“Providing access to clean water in the most remote areas on the planet isn’t a job for individualists. It’s a job for collaborators. It’s an all-hands-on-deck endeavor. Every means, all people. Even those stuck in the middle of suburbia with just a pair of running shoes.”

Maybe you don’t have even a pair of running shoes. You can still join the cause, help children, and literally save lives. Your first step in this long journey we take together might be to write a check or contribute online at my fundraising page.

We do have a long way to go. But there is a finish line, in sight. And we’ll get there, together.

I care. And so I run.

Running, I confess, has been a selfish indulgence. Mostly, it’s a solitary pursuit that benefits myself. That’s not a bad thing – those benefits are real and worthwhile – but as the kids say, it is what it is.
After reaching my goal to run in the Boston Marathon this year and checking that off my bucket list, I began casting about for a new running goal.
  • Get a dog to run with me? Love love, love this idea … but first, I have to build a bigger fence around the yard.
  • Take up the triathlon? Not crazy about swimming. Or about biker shorts.
  • Sign up for an ultra-marathon, a 50-miler or 100-miler? Sorry, but that just sounds crazy. (Sign held by a spectator at the KC Marathon: “Why 26.2 miles? Because 26.3 would just be crazy!”)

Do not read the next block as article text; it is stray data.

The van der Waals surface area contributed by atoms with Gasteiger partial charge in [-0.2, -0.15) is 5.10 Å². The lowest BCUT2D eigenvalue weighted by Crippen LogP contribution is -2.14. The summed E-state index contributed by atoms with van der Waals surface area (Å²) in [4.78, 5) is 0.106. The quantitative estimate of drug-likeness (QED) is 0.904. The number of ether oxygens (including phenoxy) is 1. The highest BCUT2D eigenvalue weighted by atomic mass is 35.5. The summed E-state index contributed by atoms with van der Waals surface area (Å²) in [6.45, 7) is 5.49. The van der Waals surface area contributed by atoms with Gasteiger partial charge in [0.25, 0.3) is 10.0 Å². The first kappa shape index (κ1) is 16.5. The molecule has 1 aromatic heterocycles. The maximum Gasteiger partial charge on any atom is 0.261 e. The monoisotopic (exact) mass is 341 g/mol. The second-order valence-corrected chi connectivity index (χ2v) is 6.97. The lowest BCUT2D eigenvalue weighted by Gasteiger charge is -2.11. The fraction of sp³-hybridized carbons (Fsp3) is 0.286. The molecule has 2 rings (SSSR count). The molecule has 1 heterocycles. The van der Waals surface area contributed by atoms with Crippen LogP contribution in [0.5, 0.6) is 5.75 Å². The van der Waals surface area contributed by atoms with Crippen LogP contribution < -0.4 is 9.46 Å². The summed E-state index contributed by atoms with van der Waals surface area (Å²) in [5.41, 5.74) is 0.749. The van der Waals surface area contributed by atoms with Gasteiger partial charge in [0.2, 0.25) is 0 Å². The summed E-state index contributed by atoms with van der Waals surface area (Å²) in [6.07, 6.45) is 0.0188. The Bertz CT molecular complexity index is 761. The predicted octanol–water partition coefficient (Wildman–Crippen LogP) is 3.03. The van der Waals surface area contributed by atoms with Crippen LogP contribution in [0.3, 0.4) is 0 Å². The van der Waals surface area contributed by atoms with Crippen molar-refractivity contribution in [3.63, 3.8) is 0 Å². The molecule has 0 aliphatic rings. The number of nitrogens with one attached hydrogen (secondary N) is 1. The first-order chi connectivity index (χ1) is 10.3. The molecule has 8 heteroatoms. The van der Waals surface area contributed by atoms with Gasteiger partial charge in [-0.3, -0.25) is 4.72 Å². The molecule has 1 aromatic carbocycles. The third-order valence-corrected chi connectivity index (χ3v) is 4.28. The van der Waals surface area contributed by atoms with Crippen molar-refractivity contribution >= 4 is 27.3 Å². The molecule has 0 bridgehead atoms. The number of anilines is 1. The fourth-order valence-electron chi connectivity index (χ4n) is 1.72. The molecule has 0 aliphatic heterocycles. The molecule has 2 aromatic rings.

Running has been all about me. It’s time to make it about somebody else. But to make this work, I’ll need your help.
I joined Team World Vision to raise money, to save lives.
So, I’ll be running in the Williams Route 66 Marathon in Tulsa, Okla., on Nov. 24. This is way more important than setting a new PR or placing in my age group. As a member of Team World Vision, I’ll join teammates who are running to raise funds for life-saving clean water projects in Africa.
More than 6,000 children under age 5 die each day from diseases spread by unsafe water or lack of basic sanitation and hygiene. Nearly 1 billion of our global neighbors go without clean water every day.
Lack of access to safe water is the #1 preventable cause of death on earth. We know how to fix this.
World Vision works in Africa (and around the world) to provide access to clean water, basic sanitation facilities, and hygiene education — because these are some of the most effective ways to prevent child disease and death.
As a member of Team World Vision, I’ve committed to raise $1,310 to provide access to clean water for communities in Africa, helping fund water and sanitation projects in countries like Kenya, Ethiopia, Rwanda, and Zambia. Why $1,310, specifically? Because that would be $50 per mile of the 26.2-mile marathon course. And $50 provides clean water for one person.
Here is where you come in. Please consider writing a check, or contributing online at my personal fundraising page.